The three of them first meet in the building’s elevator, where Oliver goes overboard in trying to make conversation with both Mabel and Charles, who aren’t really feeling his overly enthusiastic and slightly unhinged vibe. Tim Kono, another resident, also hops onto the elevator briefly.

Later that night, when a popular true-crime podcast is airing, Charles, Oliver, and Mabel are all tuning in separately in their own apartments, listening intently as they’re obsessed with the show. Charles even has a detailed, written-out map of the story that he adds to with each new discovery. When the fire alarms start going off, the entire building—well, most of it—files down the stairs to exit. But on his way down, Charles notices someone in a tie-dye hoodie walking quickly back up the stairs.

Instead of waiting around in the courtyard of the building, Charles heads over to a local restaurant with his map to continue listening to the podcast, where he first runs into Oliver and then Mabel. Even though there’s some leftover awkwardness from the elevator ride before, it quickly fades away once they realize they’re all into the same podcast.

Back at The Arconia, the doorman tells the group that no one’s allowed back into the building because of an apparent suicide on the 9th floor. Despite this, Charles suggests that they use the freight elevator to take a look at what’s going on. When they see who has been killed, they immediately begin to question whether or not it was a suicide. As their list of possible suspects grows, so do Oliver’s ambitions—he tries to convince Charles and Mabel to start a true-crime podcast with him about the murder in their apartment building.

Even though Only Murders in the Building falls under the crime genre, it incorporates so many different themes that it almost seems too easy to be classified as just that. It combines crime with drama, comedy, and mystery, creating a well-balanced narrative with room to explore from one genre to the next.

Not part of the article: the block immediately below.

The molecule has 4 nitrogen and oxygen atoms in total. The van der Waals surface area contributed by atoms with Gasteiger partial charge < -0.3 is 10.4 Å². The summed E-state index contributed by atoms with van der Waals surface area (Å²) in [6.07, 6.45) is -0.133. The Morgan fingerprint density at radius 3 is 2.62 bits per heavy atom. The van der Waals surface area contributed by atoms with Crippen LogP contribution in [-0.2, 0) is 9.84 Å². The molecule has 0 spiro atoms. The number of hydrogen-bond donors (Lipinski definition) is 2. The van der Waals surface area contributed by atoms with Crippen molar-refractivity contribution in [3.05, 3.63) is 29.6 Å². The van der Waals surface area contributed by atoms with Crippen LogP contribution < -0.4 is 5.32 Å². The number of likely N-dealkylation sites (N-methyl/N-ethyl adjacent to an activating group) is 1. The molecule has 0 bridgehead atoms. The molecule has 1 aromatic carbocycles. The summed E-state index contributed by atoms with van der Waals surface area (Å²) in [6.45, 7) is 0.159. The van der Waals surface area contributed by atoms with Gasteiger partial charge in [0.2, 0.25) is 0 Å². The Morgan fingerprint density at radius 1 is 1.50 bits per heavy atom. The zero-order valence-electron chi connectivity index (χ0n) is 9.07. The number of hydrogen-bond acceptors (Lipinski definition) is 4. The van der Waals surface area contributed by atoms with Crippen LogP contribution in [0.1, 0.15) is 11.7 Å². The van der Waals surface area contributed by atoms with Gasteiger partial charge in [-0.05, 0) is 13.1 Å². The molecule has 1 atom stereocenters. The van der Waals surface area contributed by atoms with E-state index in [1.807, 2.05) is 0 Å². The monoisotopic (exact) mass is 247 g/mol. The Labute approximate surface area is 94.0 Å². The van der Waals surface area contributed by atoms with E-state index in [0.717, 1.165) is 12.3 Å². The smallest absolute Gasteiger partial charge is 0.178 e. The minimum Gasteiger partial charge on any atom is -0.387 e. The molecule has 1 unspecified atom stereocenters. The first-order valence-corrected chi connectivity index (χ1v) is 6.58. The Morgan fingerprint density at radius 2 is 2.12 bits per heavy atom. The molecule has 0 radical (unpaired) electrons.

In the same way that the show exemplifies how everyone can be involved in solving a case, the cast does the same in terms of the show itself. While Martin Short and Steve Martin tend to bring in a slightly older group of viewers, casting Selena Gomez in the show taps into the younger audience who have been watching her since her days on Wizards of Waverly Place. Both groups are bringing in a different type of viewer, and in doing so, they’re being introduced to a new actor along the way, on top of a new group of people to discuss the show with.

The zany assortment of side characters and guest stars (including Jackie Hoffman, Da’Vine Joy Randolph, Tina Fey, Jane Lynch, and Nathan Lane) allow the apartment to come to life, especially with the building’s stern main board member, Bunny, setting the tone. On top of that, Short, Gomez, and Martin have insane chemistry—one that both complements each other while also allowing for the other to stand out. While Martin and Gomez’s characters are constants in terms of their personalities, Short acts as the show’s heartbeat, whether that be convincing the crew to follow a specific lead or simply screaming while running down the stairs.

I almost wish I had come upon this show after the finale; with the half-hour episodes, it’s a show that I know I would’ve torn through all at once rather than watch methodically over the course of two months. The episodes are fairly fast-paced and would frequently end on cliffhangers, which made waiting each week basically torture (or maybe we’ve just become too accustomed to streaming—we have).

But with the finale having just aired on October 19 and season two in the works, you can take full advantage of the opportunity to watch the series in full on Hulu right now—I’m already jealous.

Culture Movies/TV

Meet The Eternals, the Marvel Cinematic Universe’s Newest Team

With Eternals releasing on November 5 in theaters only, we are only one month away from when the MCU’s newest team is introduced. 

The biggest question surrounding these immortal gods is why haven’t they helped with any other conflicts, such as the fight against Thanos?